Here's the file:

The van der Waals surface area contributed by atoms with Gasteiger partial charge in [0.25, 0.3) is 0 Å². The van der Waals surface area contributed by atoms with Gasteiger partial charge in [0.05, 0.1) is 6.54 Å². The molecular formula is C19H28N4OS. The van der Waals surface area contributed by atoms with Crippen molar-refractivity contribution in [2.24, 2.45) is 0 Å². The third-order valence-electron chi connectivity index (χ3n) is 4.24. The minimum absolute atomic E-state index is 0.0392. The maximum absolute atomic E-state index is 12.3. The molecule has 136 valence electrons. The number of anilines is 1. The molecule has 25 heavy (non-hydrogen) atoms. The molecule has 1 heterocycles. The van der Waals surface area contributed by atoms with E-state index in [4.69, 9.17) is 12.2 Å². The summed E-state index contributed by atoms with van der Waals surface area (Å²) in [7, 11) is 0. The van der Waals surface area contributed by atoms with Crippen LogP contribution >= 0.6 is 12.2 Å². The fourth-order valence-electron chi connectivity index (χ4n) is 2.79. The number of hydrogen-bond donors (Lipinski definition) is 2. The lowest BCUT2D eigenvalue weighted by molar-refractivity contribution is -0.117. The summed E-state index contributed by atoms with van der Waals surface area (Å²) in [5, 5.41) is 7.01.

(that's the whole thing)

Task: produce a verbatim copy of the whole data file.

The van der Waals surface area contributed by atoms with Gasteiger partial charge in [0.25, 0.3) is 0 Å². The van der Waals surface area contributed by atoms with Gasteiger partial charge in [0.05, 0.1) is 6.54 Å². The molecular formula is C19H28N4OS. The van der Waals surface area contributed by atoms with Crippen molar-refractivity contribution in [2.24, 2.45) is 0 Å². The third-order valence-electron chi connectivity index (χ3n) is 4.24. The minimum absolute atomic E-state index is 0.0392. The maximum absolute atomic E-state index is 12.3. The molecule has 136 valence electrons. The number of anilines is 1. The molecule has 25 heavy (non-hydrogen) atoms. The molecule has 1 heterocycles. The van der Waals surface area contributed by atoms with E-state index in [4.69, 9.17) is 12.2 Å². The summed E-state index contributed by atoms with van der Waals surface area (Å²) in [7, 11) is 0. The van der Waals surface area contributed by atoms with Crippen LogP contribution >= 0.6 is 12.2 Å². The fourth-order valence-electron chi connectivity index (χ4n) is 2.79. The number of hydrogen-bond donors (Lipinski definition) is 2. The lowest BCUT2D eigenvalue weighted by molar-refractivity contribution is -0.117. The summed E-state index contributed by atoms with van der Waals surface area (Å²) in [5, 5.41) is 7.01.